Body Talk: Do Biceps Make The Man If The Man Can’t Make Biceps?


I’ve learned that physical attraction is much more complicated than I once thought and, for that matter, that it is much more fun to sleep with people who don’t look like they’ve just been unwrapped from packaging. A big part of growing up involves learning that — most of the time — your brain and your penis like two very different things and that, at a certain point, one of them is just going to have to learn how to compromise. As it turns out, the best romantic and sexual experiences tend to happen when both of them agree on something or someone. In my case, that doesn’t tend to happen when I’m having hateful sex with a proxy for the muscular douchebags who tortured me in high school.”

“In a way, I think this is a lesson that the gay community is learning, too. Over the past decade, as gay people have become more accepted and gay ghettoes have begun to empty out, I’ve noticed that the extremely muscled gay aesthetic has begun to fade away, especially among twenty-somethings. While enclaves like Chelsea are still synonymous with beefy, muscle-y men, most young gay people aren’t moving into them — instead they’re heading to Brooklyn, or the Mission, or Silver Lake, or other more mixed areas where diversity means there’s less pressure to get buff than in, say, West Hollywood. Larry Kramer told me in an interview a few years ago that he doesn’t see as many gay people on the street anymore, that they seem to have disappeared. It’s not that they went anywhere; it’s just that it’s harder to tell them from the straight ones. Hopefully, in coming generations, gay guys won’t have to feel any more anxious about their chest or bicep size than any other guy.”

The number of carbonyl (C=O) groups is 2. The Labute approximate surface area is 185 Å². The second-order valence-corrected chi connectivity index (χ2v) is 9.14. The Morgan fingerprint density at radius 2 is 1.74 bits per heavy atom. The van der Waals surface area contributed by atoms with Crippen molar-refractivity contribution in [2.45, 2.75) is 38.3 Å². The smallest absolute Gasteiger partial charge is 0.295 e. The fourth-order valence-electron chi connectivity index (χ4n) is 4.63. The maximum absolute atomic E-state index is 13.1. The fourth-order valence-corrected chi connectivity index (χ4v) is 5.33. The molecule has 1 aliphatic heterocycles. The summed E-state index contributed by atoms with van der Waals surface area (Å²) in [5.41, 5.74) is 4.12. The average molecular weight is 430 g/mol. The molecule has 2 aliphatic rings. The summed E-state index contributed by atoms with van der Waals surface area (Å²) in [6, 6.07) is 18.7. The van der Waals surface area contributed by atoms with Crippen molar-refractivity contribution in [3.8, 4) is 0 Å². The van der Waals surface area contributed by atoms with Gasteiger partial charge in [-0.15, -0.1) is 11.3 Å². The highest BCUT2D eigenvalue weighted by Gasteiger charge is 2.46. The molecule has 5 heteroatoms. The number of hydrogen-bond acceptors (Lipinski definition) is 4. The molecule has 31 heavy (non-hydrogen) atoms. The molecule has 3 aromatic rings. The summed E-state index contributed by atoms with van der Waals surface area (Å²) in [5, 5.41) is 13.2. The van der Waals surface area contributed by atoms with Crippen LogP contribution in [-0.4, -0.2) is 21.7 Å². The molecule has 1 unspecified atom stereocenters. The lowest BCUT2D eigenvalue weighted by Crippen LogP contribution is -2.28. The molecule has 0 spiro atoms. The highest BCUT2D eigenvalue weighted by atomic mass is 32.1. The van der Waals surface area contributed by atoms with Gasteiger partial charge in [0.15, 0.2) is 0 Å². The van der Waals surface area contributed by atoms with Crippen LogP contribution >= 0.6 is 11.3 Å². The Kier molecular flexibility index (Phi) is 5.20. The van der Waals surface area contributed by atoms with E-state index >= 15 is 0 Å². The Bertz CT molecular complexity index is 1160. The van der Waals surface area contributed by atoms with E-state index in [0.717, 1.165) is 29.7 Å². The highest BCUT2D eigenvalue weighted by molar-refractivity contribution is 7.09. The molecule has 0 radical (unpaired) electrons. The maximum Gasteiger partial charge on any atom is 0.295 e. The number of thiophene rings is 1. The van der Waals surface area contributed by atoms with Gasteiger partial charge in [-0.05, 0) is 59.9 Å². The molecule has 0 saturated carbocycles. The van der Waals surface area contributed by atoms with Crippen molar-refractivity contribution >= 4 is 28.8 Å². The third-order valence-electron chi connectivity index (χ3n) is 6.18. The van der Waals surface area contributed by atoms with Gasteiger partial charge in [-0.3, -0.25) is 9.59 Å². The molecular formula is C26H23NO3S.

From the Salon article, My Skinny Arm Complex, by Thomas Rogers